CODY'S BOOKS by Pat Cody


The Life and Times of a Berkeley Bookstore, 1956-1977
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 The story of a legendary paperback bookstore in Berkeley and its two owners, and of how it grew, and grew, and grew. Pat and Fred Cody move to Berkeley in the mid-50's, determined to open a bookstore that will reflect their tastes and thorough knowledge of trade paperbacks. They start with a very small, undercapitalized store and discover that their biggest sales item is calendars--and, later, a huge line of fancy calendars from Germany, as well as greeting cards and posters. Fred works almost around the clock for four years before they move to a larger store on Telegraph Avenue. Pat has four children. When the building for that store is condemned, they luck into a bigger space across the street and build a new two-story store. Over the 21 years they are booksellers, they become involved with the hippie revolution and Berkeley politics, so much so that a police tear-gas bomb coming in through their window keeps out customers for two days. ``Shrinkage''--i.e., theft, by their workers as well as customers- -nearly bankrupts the Codys until they discover that two roving clerks can act as a wonderful preventative. Best chapter: the one about traveling book-reps, out there on a shoeshine and a smile, which digs movingly into the life (and death) of a rep. Book-trade nostalgia, vanished bestsellers, and an affecting pair of dedicated book-people make for a gentle stroll through two decades. (Sixteen b&w photographs.)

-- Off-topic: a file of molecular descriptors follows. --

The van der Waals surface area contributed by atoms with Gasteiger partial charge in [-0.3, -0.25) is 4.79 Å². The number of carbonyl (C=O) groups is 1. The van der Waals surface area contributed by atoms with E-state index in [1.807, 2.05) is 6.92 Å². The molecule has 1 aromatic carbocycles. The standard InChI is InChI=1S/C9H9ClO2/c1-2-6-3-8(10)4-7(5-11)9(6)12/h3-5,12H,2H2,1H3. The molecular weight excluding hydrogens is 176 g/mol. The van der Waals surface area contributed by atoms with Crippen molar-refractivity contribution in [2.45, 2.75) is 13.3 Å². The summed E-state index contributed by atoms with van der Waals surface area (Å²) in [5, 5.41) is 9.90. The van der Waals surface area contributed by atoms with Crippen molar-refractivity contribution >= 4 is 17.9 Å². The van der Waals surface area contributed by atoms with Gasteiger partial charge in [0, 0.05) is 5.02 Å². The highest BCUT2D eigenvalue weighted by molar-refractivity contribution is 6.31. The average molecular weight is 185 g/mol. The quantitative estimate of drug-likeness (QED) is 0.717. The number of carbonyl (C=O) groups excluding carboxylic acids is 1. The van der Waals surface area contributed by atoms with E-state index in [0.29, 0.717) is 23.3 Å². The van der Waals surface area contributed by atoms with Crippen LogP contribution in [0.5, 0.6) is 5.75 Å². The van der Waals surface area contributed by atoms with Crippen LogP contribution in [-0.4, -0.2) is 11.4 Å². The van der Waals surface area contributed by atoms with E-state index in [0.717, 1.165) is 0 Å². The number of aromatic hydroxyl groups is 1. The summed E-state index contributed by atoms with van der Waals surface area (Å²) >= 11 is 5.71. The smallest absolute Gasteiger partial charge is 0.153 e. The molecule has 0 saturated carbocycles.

Pub Date: Oct. 1st, 1992
ISBN: 0-8118-0220-5
Page count: 206pp
Publisher: Chronicle
Review Posted Online:
Kirkus Reviews Issue: Aug. 15th, 1992


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